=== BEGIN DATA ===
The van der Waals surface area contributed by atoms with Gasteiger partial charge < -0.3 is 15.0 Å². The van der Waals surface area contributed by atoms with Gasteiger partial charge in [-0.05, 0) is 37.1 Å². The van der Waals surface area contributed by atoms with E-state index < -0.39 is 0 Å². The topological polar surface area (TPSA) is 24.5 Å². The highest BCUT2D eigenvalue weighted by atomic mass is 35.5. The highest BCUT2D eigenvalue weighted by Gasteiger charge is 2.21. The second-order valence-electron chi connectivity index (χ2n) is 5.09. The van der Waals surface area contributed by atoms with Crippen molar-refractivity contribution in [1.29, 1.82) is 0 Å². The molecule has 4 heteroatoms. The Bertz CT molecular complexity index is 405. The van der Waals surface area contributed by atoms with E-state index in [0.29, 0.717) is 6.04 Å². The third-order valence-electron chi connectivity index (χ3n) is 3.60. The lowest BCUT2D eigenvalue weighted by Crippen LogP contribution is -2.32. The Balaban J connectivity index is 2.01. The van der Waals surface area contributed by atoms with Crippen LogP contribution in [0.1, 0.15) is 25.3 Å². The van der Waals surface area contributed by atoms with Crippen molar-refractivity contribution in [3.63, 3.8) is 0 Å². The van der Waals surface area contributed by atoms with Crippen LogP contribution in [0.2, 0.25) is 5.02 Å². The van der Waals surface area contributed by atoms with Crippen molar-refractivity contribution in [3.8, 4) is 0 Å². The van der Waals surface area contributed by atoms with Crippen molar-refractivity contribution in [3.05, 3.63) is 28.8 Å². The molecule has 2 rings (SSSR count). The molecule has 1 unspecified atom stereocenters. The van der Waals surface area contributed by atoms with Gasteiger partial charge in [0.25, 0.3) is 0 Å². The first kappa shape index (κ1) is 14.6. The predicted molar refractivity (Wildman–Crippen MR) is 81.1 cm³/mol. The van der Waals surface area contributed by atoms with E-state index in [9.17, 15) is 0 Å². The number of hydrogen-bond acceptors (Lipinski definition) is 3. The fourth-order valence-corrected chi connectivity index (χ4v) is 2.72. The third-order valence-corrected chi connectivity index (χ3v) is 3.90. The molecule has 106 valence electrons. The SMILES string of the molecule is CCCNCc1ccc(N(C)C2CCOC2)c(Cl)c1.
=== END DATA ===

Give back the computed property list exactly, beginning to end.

The van der Waals surface area contributed by atoms with Gasteiger partial charge < -0.3 is 15.0 Å². The van der Waals surface area contributed by atoms with Gasteiger partial charge in [-0.05, 0) is 37.1 Å². The van der Waals surface area contributed by atoms with E-state index < -0.39 is 0 Å². The topological polar surface area (TPSA) is 24.5 Å². The highest BCUT2D eigenvalue weighted by atomic mass is 35.5. The highest BCUT2D eigenvalue weighted by Gasteiger charge is 2.21. The second-order valence-electron chi connectivity index (χ2n) is 5.09. The van der Waals surface area contributed by atoms with Crippen molar-refractivity contribution in [1.29, 1.82) is 0 Å². The molecule has 4 heteroatoms. The Bertz CT molecular complexity index is 405. The van der Waals surface area contributed by atoms with E-state index in [0.29, 0.717) is 6.04 Å². The third-order valence-electron chi connectivity index (χ3n) is 3.60. The lowest BCUT2D eigenvalue weighted by Crippen LogP contribution is -2.32. The Balaban J connectivity index is 2.01. The van der Waals surface area contributed by atoms with Crippen LogP contribution in [0.1, 0.15) is 25.3 Å². The van der Waals surface area contributed by atoms with Crippen molar-refractivity contribution in [3.63, 3.8) is 0 Å². The van der Waals surface area contributed by atoms with Crippen LogP contribution in [0.2, 0.25) is 5.02 Å². The van der Waals surface area contributed by atoms with Crippen molar-refractivity contribution in [3.8, 4) is 0 Å². The van der Waals surface area contributed by atoms with Crippen molar-refractivity contribution in [3.05, 3.63) is 28.8 Å². The molecule has 2 rings (SSSR count). The molecule has 1 unspecified atom stereocenters. The van der Waals surface area contributed by atoms with Gasteiger partial charge in [0.25, 0.3) is 0 Å². The first kappa shape index (κ1) is 14.6. The predicted molar refractivity (Wildman–Crippen MR) is 81.1 cm³/mol. The van der Waals surface area contributed by atoms with E-state index in [9.17, 15) is 0 Å². The number of hydrogen-bond acceptors (Lipinski definition) is 3. The fourth-order valence-corrected chi connectivity index (χ4v) is 2.72. The third-order valence-corrected chi connectivity index (χ3v) is 3.90. The molecule has 106 valence electrons. The SMILES string of the molecule is CCCNCc1ccc(N(C)C2CCOC2)c(Cl)c1.